Carrier bill jumps upwards

By staff

Britain’s two new aircraft carriers could cost up to £2 billion more than initially planned.

The original £5.2 billion deal the Ministry of Defence (MoD) has agreed with defence firms constructing the carriers now appears unlikely to become reality, the BBC reported.

Instead the cost is set to creep up to as much as £7 billion, according to Thales, BAE Systems and Babcock.

Shadow defence secretary Jim Murphy said he feared the aircraft carriers could turn into a “£2 billion bungle”.

“The government has totally mishandled the UK’s carrier capability and now needs to be totally clear about whether both carriers will be completed and capable of deployment,” he added.

“The strategic defence and security review (SDSR) is unravelling and ministers must give the country confidence that they have a grip of the budget and equipment programme.”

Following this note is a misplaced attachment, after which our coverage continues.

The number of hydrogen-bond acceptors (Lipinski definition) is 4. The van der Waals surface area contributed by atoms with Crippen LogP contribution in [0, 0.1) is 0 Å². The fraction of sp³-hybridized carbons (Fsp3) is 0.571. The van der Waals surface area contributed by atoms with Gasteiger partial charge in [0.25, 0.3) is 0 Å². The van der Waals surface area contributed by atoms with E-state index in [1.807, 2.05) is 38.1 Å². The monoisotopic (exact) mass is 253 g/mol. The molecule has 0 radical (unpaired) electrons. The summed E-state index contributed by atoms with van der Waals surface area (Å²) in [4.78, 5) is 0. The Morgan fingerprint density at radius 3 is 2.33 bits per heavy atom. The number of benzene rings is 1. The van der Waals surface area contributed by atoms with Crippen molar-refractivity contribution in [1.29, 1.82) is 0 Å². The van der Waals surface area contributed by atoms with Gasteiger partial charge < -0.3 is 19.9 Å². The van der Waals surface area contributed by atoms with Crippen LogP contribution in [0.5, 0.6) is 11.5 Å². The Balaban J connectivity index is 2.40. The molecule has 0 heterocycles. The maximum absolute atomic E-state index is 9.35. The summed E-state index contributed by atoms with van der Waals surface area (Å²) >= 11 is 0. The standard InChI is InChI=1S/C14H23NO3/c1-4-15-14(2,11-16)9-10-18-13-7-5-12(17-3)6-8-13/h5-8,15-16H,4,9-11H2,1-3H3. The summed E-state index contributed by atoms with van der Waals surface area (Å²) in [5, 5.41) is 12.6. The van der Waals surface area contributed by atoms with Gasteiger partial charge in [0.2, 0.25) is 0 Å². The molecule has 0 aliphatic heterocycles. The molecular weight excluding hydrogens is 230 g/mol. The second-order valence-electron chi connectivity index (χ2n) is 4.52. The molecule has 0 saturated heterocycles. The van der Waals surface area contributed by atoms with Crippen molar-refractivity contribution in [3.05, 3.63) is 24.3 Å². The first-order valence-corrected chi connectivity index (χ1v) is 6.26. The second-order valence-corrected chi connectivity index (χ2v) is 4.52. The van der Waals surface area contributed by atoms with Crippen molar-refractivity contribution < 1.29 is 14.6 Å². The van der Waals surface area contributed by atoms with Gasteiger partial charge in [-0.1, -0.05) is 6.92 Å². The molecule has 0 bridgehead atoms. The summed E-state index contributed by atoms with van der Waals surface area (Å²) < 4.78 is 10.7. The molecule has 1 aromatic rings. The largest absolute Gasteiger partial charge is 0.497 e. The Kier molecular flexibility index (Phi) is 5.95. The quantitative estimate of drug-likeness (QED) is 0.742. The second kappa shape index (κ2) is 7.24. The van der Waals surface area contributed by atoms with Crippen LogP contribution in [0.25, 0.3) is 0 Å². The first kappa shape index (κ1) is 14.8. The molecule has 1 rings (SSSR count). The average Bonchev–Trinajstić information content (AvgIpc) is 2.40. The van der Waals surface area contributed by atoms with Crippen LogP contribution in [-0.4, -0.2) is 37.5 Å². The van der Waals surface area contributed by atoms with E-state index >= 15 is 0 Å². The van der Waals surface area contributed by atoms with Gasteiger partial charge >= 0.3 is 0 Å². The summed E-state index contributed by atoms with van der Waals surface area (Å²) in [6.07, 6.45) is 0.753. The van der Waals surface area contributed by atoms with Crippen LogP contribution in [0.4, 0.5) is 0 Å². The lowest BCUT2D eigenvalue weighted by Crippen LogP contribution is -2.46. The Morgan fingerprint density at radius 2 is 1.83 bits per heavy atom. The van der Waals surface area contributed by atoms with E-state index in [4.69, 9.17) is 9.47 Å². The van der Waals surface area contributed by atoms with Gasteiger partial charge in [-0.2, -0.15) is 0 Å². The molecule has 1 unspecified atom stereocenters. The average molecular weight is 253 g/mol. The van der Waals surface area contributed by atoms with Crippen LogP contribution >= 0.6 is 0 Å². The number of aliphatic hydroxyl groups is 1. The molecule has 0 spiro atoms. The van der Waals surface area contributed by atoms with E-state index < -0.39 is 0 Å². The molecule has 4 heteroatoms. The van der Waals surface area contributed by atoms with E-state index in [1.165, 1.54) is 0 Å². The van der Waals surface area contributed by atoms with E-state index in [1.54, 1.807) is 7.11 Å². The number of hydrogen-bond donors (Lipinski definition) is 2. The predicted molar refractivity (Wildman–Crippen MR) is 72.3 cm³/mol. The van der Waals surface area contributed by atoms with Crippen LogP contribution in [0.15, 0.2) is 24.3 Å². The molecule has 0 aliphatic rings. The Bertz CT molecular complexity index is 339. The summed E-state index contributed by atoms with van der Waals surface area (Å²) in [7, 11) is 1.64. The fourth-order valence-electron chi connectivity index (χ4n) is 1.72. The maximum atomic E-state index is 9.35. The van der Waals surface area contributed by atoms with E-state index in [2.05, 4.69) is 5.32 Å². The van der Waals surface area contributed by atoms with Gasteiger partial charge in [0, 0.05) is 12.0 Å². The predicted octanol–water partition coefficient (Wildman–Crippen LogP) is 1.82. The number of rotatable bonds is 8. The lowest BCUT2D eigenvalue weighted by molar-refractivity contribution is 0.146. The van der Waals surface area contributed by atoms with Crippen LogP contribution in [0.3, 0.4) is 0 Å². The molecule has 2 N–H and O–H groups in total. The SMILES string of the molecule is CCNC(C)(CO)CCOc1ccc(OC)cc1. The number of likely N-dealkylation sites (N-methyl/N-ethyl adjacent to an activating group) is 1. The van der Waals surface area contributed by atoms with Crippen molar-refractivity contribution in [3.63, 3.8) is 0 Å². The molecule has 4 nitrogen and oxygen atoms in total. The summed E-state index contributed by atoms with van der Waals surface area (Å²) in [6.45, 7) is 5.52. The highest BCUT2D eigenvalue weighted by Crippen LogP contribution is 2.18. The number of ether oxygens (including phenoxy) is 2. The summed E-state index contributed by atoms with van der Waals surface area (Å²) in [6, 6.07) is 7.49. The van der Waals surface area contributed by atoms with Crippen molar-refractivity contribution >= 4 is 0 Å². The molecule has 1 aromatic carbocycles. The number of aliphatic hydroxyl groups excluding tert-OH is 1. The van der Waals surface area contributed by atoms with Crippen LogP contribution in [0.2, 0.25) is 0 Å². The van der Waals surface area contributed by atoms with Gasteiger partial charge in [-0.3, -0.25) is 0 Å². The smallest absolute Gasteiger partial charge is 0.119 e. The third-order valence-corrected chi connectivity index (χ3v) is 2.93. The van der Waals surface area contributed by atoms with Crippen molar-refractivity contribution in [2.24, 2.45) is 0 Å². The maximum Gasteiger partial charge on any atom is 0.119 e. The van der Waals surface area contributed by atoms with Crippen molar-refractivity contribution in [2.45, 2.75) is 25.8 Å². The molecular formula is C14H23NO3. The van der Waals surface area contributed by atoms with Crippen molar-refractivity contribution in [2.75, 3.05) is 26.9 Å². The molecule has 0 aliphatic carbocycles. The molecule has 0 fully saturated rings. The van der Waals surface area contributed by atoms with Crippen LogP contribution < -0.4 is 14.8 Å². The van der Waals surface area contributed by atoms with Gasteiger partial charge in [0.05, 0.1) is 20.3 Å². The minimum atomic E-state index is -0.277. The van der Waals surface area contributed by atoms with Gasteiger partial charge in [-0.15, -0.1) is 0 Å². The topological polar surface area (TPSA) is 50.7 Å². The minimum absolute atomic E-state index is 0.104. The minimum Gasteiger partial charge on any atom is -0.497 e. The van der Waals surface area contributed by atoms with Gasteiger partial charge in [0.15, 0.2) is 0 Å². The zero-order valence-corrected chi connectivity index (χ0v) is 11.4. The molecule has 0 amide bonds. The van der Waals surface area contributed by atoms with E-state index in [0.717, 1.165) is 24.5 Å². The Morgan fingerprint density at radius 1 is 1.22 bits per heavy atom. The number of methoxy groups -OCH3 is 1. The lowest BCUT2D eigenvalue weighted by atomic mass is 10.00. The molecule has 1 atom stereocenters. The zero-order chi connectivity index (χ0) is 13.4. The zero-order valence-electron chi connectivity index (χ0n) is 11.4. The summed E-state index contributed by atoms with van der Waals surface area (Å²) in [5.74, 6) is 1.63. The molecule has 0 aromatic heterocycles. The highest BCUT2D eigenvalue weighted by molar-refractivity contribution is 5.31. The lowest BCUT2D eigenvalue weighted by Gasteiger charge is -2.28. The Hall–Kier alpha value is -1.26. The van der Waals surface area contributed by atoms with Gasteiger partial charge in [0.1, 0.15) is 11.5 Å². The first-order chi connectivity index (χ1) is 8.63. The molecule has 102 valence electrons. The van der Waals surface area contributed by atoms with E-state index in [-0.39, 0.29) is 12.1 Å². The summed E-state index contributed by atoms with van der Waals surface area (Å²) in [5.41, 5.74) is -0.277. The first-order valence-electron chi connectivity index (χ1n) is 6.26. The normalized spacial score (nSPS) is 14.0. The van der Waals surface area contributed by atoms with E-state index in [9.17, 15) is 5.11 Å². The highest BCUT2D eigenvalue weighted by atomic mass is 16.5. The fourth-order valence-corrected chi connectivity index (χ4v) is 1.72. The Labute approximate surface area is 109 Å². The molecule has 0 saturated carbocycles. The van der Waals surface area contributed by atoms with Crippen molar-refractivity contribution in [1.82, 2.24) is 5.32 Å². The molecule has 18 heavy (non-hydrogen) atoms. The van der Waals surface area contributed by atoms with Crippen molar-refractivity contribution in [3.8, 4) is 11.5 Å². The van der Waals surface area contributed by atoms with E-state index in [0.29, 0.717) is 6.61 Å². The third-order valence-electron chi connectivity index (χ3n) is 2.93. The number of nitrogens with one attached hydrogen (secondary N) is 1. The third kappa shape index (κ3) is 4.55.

HMS Prince of Wales and HMS Queen Elizabeth were saved from spending cuts in the SDSR because too much had already been spent to justify their cancellation.

One carrier, HMS Prince of Wales, is to be placed into ‘extended readiness’ on completion – meaning it will be mothballed.

Britain has agreed a reciprocal arrangement with France which will see it share HMS Queen Elizabeth with the French Navy’s carrier Charles De Gaulle when its own carrier is in dock for maintenance work.

Under plans agreed in the SDSR, HMS Queen Elizabeth will be fitted with catapults and traps allowing it to operate the carrier variant of the joint strike fighter.

The MoD said this aircraft carried a greater payload, has a longer range and is cheaper to purchase.

“This will give our new carriers, which will be in service for 50 years, greater capability and interoperability with our allies,” a spokesperson said.

“Final costs are yet to be agreed and detailed work is ongoing. We expect to take firm decisions in late 2012.”